Robinhood Financial’s grand plan to disrupt the traditional bank account with a checking-and-savings offering isn’t quite as innovative as it might seem. It’s effectively a classic money market fund with a few additional bells and whistles.
The start-up, which got off the ground as a no-fee stock trading app, began to roll out its Robinhood Checking & Savings on Thursday. Its website trumpets the plans as fee-free and earning 3% “on every dollar.” Neither the checking nor the savings products will have a minimum monthly balance.
That sounds great, considering that other high-earning online savings accounts, such as those at Barclays and Marcus, the consumer arm of Goldman Sachs Group Inc., have interest rates of about 2%. As Bloomberg reported, though, “There are some key differences in how the product was created — including how it’s insured.” First and foremost, the fine print on its website states that the new offering “is not a separate account or a bank account.”
Indeed, its moneymaking strategy is investing in U.S. Treasury bills and other low-risk, short-term debt. As a reminder, the rate on three-month bills keeps climbing as the Federal Reserve tightens monetary policy. It reached 2.425% this week, the highest since January 2008 and up from about zero percent just three years ago. The U.S. 12-month London Interbank Offered Rate rose above 3% in October for the first time since the financial crisis. For the first time in ages cash is king because it isn’t volatile, like stocks, and actually pays something decent.
Because Robinhood is investing in short-term securities, the company says its new accounts will be backed by the Securities Investor Protection Corp., not the Federal Deposit Insurance Corp. On its website, the FDIC states that it “covers the traditional types of bank deposit accounts — including checking and savings accounts.” The SIPC, in contrast, notes that “money market mutual funds, often thought of as cash, are protected as securities.” In most cases, the distinction won’t mean much because Treasury bills are the closest thing to a risk-free asset and are unlikely to decline sharply in value, which the SIPC doesn’t protect against. Plus, few brokerage firms fail.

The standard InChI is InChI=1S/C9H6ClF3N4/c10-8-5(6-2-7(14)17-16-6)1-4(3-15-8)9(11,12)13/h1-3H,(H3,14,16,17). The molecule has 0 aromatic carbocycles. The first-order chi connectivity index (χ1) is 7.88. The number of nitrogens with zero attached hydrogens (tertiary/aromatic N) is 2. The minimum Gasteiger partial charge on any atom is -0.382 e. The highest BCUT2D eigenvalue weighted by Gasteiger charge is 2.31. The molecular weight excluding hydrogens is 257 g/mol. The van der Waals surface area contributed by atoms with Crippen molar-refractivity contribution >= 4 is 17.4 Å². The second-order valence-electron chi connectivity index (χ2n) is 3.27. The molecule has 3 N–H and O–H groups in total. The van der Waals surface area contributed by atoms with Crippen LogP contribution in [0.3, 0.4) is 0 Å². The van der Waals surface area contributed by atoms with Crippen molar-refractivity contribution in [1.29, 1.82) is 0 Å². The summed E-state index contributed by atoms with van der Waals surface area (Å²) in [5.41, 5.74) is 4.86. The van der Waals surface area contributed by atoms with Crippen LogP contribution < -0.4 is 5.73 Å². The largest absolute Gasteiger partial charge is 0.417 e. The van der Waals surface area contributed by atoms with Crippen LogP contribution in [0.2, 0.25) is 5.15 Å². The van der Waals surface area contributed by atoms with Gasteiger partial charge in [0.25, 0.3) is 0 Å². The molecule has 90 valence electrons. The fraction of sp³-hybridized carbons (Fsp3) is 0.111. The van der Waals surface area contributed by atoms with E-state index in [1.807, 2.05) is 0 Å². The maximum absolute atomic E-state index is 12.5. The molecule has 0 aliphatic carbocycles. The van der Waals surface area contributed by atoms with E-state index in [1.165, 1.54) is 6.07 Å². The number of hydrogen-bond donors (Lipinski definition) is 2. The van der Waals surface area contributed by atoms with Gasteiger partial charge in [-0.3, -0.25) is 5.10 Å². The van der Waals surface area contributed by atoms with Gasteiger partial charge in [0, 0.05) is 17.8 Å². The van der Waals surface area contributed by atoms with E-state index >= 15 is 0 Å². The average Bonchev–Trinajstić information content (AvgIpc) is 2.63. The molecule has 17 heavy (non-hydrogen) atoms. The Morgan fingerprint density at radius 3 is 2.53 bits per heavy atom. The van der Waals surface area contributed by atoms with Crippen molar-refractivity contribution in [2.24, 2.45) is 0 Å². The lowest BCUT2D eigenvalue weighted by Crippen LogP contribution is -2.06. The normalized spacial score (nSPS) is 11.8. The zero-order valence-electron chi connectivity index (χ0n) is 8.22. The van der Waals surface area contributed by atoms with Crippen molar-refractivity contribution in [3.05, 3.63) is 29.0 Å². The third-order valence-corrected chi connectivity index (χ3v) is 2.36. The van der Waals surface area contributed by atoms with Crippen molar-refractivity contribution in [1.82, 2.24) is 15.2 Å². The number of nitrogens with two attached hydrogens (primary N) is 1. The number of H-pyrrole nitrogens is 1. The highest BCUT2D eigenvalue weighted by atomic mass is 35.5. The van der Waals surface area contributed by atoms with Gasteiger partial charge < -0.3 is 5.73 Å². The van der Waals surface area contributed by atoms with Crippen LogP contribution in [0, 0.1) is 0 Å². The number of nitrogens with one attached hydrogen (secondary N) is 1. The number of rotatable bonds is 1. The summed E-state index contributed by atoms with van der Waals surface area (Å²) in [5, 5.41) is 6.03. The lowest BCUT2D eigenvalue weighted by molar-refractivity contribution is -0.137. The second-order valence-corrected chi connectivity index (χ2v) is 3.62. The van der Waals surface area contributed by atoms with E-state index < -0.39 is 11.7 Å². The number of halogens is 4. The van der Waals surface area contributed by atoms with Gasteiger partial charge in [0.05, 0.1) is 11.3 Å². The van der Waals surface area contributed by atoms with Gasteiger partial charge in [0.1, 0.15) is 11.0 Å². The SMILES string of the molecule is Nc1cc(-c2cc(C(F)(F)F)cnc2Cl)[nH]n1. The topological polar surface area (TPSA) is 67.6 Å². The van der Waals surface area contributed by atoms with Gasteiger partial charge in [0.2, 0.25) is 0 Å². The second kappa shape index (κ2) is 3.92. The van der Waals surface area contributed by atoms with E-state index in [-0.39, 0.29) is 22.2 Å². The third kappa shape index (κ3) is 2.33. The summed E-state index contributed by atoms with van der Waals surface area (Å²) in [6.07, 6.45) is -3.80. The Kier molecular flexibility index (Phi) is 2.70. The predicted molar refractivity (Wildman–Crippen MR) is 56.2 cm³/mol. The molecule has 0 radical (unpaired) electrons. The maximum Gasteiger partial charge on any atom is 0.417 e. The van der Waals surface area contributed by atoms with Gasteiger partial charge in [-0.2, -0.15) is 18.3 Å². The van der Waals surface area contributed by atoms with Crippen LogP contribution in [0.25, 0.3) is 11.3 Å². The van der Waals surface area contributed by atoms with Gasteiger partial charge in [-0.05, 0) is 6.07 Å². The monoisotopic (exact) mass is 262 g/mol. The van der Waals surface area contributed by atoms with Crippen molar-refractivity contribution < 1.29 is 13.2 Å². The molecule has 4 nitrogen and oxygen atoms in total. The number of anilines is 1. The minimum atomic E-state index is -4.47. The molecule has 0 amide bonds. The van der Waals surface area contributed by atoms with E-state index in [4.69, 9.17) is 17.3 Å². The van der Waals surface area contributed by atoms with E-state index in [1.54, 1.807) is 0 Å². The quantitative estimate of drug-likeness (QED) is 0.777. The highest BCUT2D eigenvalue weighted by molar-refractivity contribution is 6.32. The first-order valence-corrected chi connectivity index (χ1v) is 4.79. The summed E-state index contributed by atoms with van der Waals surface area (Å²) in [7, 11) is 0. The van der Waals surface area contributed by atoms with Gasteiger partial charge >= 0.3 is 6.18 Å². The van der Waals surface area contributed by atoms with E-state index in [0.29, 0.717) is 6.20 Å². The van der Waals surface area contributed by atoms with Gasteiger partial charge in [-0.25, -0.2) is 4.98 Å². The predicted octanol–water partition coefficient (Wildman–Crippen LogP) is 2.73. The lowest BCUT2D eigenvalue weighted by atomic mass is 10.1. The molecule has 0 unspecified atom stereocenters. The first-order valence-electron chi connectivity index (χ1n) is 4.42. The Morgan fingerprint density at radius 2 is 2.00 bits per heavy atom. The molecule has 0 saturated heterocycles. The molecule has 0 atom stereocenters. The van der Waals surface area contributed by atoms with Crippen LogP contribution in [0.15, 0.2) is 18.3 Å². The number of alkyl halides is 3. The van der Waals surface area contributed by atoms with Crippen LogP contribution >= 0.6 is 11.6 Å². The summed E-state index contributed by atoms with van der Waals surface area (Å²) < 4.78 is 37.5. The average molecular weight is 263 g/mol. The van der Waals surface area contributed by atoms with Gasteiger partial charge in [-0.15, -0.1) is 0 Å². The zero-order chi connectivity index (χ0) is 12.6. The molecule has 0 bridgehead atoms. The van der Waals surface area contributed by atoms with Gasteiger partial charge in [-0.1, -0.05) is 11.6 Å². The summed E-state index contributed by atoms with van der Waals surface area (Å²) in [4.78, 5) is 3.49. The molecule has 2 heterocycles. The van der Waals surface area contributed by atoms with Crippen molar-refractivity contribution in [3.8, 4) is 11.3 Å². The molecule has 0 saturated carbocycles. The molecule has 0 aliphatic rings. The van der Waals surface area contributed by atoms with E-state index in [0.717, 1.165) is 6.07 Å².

(On Friday, however, the SIPC said that the Robinhood checking account raises red flags and that deposited funds may not be eligible for protection. The SIPC says it protects money in a brokerage account used to buy securities; Robinhood says the funds don’t need to be invested.)
Checking and savings accounts are supposed to be the safest places for someone’s money. The U.S. economy will inevitably slow at some point and the Fed will cut interest rates. At that point, Robinhood will have two choices: Lower the 3% rate on its checking-and-savings product, or invest in riskier securities to maintain above-market interest. When Bloomberg asked the company that question, it said in an email that it would take the first path: “Customers would get an email notification that clearly states the 3% interest rate is changing.”
That’s the safe answer and the right one. At the same time, Robinhood is hoping to turn a profit at least in part by investing customers’ deposits, which can lead to reaching for yield. That’s why short-term funds from Pacific Investment Management Co. (Pimco) and Vanguard Group Inc. have General Electric Co. preferred stock as one of their largest holdings. Again, there’s no indication that Robinhood would make such an investment with money from the checking-and-savings plan, but it’s something any user would have to monitor closely.
For now, Robinhood’s service will be an added feature for its roughly 6 million customers. And it does have some perks that many money market funds don’t, such as a debit card to access more than 75,000 ATMs, and the ability to send and receive checks. The no-minimum monthly balance could make it a potentially attractive option for young people who are just beginning to save, or those who have been using the app and want to get out of the volatile equity markets.
Baiju Bhatt, who co-founded Robinhood with Vlad Tenev, said, “The idea of reinventing checking and savings is something Vlad and I have been talking about since probably 2010.” Ultimately, though, this move is less a game-changer and more a clever rebranding of a foundation of the financial markets.
Brian Chappatta writes a column for Bloomberg.